November 8, 2017

Window Embracing the Hometown

Hiroto Kobayashi Lab. Keio University/Tane Project Team

Part 2 of "The Joys of Making Windows", the serial article by Hiroto Kobayashi Laboratory at Keio University SFC, introduces a project of making a window for a kominka (old folk house) in a small town of Tane, Nagahama-shi, Shiga Prefecture, implemented by a project team comprised of the laboratory members. What did we find from a 3-day window reconstruction workshop we had with local high school students and community residents?

 

The window on the second floor of the kominka provides a breathtaking view of Tane that both first-time visitors and long-time community residents often lose track of time and get lost in its beauty.

Tane is a town composed of 14 hamlets with a total population of approximately 2000. Located north-east of Lake Biwa, there still exist a number of minka (folk house) in traditional architectural style. The small town is blessed with abundant nature and satoyama (human-cultivated natural environment where nature and humans coexist) due to its climate appropriate for growing trees, and nostalgic images of rural Japan still remain there. The landscape is covered with vivid green rice fields from spring to summer, and the mountains transform into rich red and yellow colors in autumn. Affected by Mount Ibuki, the area receives heavy wet snow in winter. Taniguchi-cho, our project site, is located at the far end of Tane, where the 120-year old kominka (old folk house) stands tall with dignity in the middle of rice fields.

It has been 10 years since we first visited Tane and encountered the kominka at Taniguchi. This area is a typical example of depopulated rural regions in Japan, struggling with ongoing issues such as the increase of vacant houses, declining birth rate, and ageing population. In response to these issues, we implemented projects including the renovation of the kominka at Taniguchi along with other vacant minka; design and construction of a welfare facility; and development and practical application of plywood utilizing local resources as well as furniture production using the material. Exchanges and dialogues between us and the community residents continued, and eventually we started a workshop joined by local high school students three years ago. The aim of the workshop to instigate discussions on the issues including vacant houses and depopulation with the local young people and hopefully rediscovers remarkable qualities of their hometown. With such hopes in mind, we teamed up with the students of Torahime High School to make a window for the kominka in the summer of 2016.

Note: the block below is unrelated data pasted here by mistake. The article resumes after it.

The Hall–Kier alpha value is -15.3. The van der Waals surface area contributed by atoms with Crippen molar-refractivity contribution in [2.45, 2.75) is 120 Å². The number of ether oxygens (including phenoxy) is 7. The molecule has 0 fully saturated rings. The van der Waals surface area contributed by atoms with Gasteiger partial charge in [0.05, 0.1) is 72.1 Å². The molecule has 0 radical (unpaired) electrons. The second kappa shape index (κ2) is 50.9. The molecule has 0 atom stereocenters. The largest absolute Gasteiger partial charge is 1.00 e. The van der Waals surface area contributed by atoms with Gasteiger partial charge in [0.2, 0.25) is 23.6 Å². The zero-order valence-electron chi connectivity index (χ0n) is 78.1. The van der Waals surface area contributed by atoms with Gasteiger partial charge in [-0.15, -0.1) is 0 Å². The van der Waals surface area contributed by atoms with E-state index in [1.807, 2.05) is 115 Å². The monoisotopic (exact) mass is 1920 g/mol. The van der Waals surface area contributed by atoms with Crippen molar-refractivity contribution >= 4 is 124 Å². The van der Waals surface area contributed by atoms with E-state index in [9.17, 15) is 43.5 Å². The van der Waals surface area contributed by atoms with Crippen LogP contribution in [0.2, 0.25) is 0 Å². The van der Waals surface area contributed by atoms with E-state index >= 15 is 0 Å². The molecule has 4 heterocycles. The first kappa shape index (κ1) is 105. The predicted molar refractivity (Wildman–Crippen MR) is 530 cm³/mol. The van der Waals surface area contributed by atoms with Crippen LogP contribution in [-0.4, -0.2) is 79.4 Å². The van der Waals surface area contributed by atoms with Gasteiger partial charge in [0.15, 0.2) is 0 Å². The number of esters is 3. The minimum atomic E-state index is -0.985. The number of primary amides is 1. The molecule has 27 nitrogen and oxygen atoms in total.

The window is located on the north side of the second floor of the kominka. Due to deterioration of the building, shoji (paper screens) were torn; window frames were rotten; and rain shutters were broken. Except for the times when we visited Tane every several months, the space remained completely dark.

Still, the view from the window greatly fascinated everyone, including visitors from outside like ourselves, community residents, and high school students experiencing a kominka for the first time. The window frames a wonderful scenery with abundant satoyama and an expanse of green rice fields, which represent characteristics of Tane. How can we make the window open more to the community? What kind of window is needed specifically for the kominka in Tane?

What is your favorite window, and why?

What is the significance of a window? What do you see beyond it?

What kind of window is specifically needed at the kominka in Tane?

We asked the above questions to the high school students on the day before the workshop. The warmth of the sun. Flowers in the flowerbed. Each of us feels connected to something through a window. While hoping to create a connection between the community residents and their hometown, we started the first day of the workshop.

We made lumber from local Taniguchi cedar and built a desk to be placed along the windowsill. The warm touch of the locally produced lumber is an indispensable feature that makes people feel more directly connected to the scenery from the window.

An old wood door no longer used was painted with bengara (traditional paint made of red iron oxide) and transformed into shitomido (lattice shutter) against rain and wind. We devised an idea to use available materials in the house for renovation in order to recreate a special atmosphere of the kominka.

After the three-day workshop, the window was completed. The beautiful scenery of Tane is framed by the cedar desk, shitomido, and shoji on both sides. The greenery outside looks more vivid from the dim room in the kominka. In this space, viewers experience a specific atmosphere generated from kominka, and realize the richness of their hometown through the window mediating between kominka and nature.

In our view, the reconstruction of the window contributed to developing a new relationship between the community residents, the local young people, and the outsiders like us. Seen through a new "medium" or the kominka window we created, the familiar scenery of Tane gave us a special feeling toward the hometown.